We are committed to reconciliation with Indigenous peoples and communities
We acknowledge our obligation to improve the health and wellness outcomes of Indigenous people in our region, and are committed to taking action to bring about change. We do this by building staff capacity to deliver culturally safe services, cultivating equitable and productive relationships with Indigenous partners, addressing racially-based health inequities by disrupting colonial practices within and outside our organization, and by building an organizational culture of humility and accountability through ongoing learning, thoughtful policy, and practice that is informed by multiple evidence sources. We continue to work towards full implementation of Taking Action for Reconciliation: An Organizational Plan for the Middlesex-London Health Unit.
We acknowledge that the Middlesex-London Health Unit is on Indigenous land that has been inhabited by Indigenous peoples for thousands of years. There are longstanding relationships of the three local First Nations groups of this land and place in Middlesex County and the City of London. The three First Nations communities closest in proximity to Middlesex County and the City of London are: Chippewa of the Thames First Nation (part of the Anishinaabe); Oneida Nation of the Thames (part of the Haudenosaunee); and, Munsee-Delaware Nation (part of the Leni-Lunaape).i
As settlers, we're grateful for the opportunity to be here and we thank all the generations of people who have taken care of this land - for thousands of years. Long before today, there have been the first peoples of Turtle Island who have been the stewards of this place. In particular, we acknowledge the traditional territory of the Anishinaabe, Haudenosaunee, Attawandaron (Neutral), and Wendat peoples. This area was originally governed by the Three Fires Confederacy consisting of the Odawa, Pottawatomi, and the Ojibway. This territory is covered by the Upper Canada Treaties. We recognize and deeply appreciate their historic connection to this place.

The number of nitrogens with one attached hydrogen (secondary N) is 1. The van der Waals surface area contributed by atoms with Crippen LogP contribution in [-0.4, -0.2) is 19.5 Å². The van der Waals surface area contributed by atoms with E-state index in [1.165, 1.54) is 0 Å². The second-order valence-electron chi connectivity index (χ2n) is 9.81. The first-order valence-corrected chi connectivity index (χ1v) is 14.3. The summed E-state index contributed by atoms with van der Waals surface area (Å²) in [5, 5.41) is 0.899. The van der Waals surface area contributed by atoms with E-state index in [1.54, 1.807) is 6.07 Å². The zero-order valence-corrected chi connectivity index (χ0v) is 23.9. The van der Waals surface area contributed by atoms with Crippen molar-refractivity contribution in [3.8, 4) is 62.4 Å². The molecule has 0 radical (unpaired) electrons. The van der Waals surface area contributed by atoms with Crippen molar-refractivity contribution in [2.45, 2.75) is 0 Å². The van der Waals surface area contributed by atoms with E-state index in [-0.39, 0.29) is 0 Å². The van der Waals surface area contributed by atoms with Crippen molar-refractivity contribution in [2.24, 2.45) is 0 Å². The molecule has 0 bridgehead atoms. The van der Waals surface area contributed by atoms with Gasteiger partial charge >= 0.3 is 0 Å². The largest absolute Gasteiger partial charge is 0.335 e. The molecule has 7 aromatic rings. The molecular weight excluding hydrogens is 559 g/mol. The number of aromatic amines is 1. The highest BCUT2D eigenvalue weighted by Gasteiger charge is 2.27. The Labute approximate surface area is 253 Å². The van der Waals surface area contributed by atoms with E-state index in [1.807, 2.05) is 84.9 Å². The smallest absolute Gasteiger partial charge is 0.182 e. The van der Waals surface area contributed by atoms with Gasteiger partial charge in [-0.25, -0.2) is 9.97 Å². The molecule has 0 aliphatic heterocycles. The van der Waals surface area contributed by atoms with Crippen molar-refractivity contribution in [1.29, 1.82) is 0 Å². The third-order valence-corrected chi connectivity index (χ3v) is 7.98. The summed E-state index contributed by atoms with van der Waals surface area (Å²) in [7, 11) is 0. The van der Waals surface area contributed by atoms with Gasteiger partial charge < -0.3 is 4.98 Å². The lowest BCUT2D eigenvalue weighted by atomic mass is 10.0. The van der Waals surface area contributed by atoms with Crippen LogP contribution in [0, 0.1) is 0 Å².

It later became home to other nations who now call this place home. Considering this, we also recognize the contributions of Métis, Inuit, and other Indigenous peoples have made, both in shaping and strengthening this community in particular, and more widely in what is known today as the province of Ontario and country of Canada. As settlers, this recognition of the contributions and historic importance of Indigenous peoples must also be clearly and overtly connected to our collective commitment to make the promise and the challenge of Truth and Reconciliation real in our communities.
That is to say, our words are insufficient and need to be connected to real and meaningful action that contributes to improving the health and wellbeing of Indigenous people. In the Public Health context, examples of actions include, improving the state of Indigenous population health data, having programming that reflects Indigenous ways of knowing and doing, hiring Indigenous staff, as well as using our power and influence to shape public policy in ways that support the wellness and self-determination of Indigenous communities.